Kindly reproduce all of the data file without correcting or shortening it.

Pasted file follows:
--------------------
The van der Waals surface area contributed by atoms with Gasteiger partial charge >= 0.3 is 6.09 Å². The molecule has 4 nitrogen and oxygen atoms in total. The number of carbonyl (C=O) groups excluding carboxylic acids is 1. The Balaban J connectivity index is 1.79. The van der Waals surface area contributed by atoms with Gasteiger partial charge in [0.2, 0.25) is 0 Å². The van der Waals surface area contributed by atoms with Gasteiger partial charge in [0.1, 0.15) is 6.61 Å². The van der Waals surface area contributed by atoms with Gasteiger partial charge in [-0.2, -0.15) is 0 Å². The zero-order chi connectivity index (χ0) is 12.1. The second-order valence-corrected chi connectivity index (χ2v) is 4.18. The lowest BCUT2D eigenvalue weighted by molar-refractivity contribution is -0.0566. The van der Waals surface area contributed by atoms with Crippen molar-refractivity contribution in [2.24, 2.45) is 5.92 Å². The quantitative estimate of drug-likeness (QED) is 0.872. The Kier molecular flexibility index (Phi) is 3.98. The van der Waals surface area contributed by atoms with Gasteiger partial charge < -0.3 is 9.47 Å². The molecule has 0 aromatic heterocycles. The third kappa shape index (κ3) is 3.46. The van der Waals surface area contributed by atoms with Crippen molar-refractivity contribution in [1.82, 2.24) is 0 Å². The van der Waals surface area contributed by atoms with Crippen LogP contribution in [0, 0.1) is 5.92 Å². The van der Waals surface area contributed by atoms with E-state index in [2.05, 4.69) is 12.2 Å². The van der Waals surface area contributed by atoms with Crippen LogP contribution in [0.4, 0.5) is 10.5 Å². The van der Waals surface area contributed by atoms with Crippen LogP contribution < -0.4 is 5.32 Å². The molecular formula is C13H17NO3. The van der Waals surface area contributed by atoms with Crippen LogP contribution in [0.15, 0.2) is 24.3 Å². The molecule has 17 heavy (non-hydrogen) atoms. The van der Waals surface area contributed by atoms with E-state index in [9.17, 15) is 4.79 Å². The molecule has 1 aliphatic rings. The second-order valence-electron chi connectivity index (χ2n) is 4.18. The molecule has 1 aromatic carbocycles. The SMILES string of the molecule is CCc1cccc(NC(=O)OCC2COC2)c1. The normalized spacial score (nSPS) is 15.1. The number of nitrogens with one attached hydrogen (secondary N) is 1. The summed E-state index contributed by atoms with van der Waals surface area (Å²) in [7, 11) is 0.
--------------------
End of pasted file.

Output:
The van der Waals surface area contributed by atoms with Gasteiger partial charge >= 0.3 is 6.09 Å². The molecule has 4 nitrogen and oxygen atoms in total. The number of carbonyl (C=O) groups excluding carboxylic acids is 1. The Balaban J connectivity index is 1.79. The van der Waals surface area contributed by atoms with Gasteiger partial charge in [0.2, 0.25) is 0 Å². The van der Waals surface area contributed by atoms with Gasteiger partial charge in [0.1, 0.15) is 6.61 Å². The van der Waals surface area contributed by atoms with Gasteiger partial charge in [-0.2, -0.15) is 0 Å². The zero-order chi connectivity index (χ0) is 12.1. The second-order valence-corrected chi connectivity index (χ2v) is 4.18. The lowest BCUT2D eigenvalue weighted by molar-refractivity contribution is -0.0566. The van der Waals surface area contributed by atoms with Crippen molar-refractivity contribution in [2.24, 2.45) is 5.92 Å². The quantitative estimate of drug-likeness (QED) is 0.872. The Kier molecular flexibility index (Phi) is 3.98. The van der Waals surface area contributed by atoms with Gasteiger partial charge < -0.3 is 9.47 Å². The molecule has 0 aromatic heterocycles. The third kappa shape index (κ3) is 3.46. The van der Waals surface area contributed by atoms with Crippen molar-refractivity contribution in [1.82, 2.24) is 0 Å². The van der Waals surface area contributed by atoms with Crippen LogP contribution in [0, 0.1) is 5.92 Å². The van der Waals surface area contributed by atoms with E-state index in [2.05, 4.69) is 12.2 Å². The van der Waals surface area contributed by atoms with Crippen LogP contribution in [0.4, 0.5) is 10.5 Å². The van der Waals surface area contributed by atoms with Crippen LogP contribution < -0.4 is 5.32 Å². The molecular formula is C13H17NO3. The van der Waals surface area contributed by atoms with Crippen LogP contribution in [0.15, 0.2) is 24.3 Å². The molecule has 17 heavy (non-hydrogen) atoms. The van der Waals surface area contributed by atoms with E-state index in [9.17, 15) is 4.79 Å². The molecule has 1 aliphatic rings. The second-order valence-electron chi connectivity index (χ2n) is 4.18. The molecule has 1 aromatic carbocycles. The SMILES string of the molecule is CCc1cccc(NC(=O)OCC2COC2)c1. The normalized spacial score (nSPS) is 15.1. The number of nitrogens with one attached hydrogen (secondary N) is 1. The summed E-state index contributed by atoms with van der Waals surface area (Å²) in [7, 11) is 0.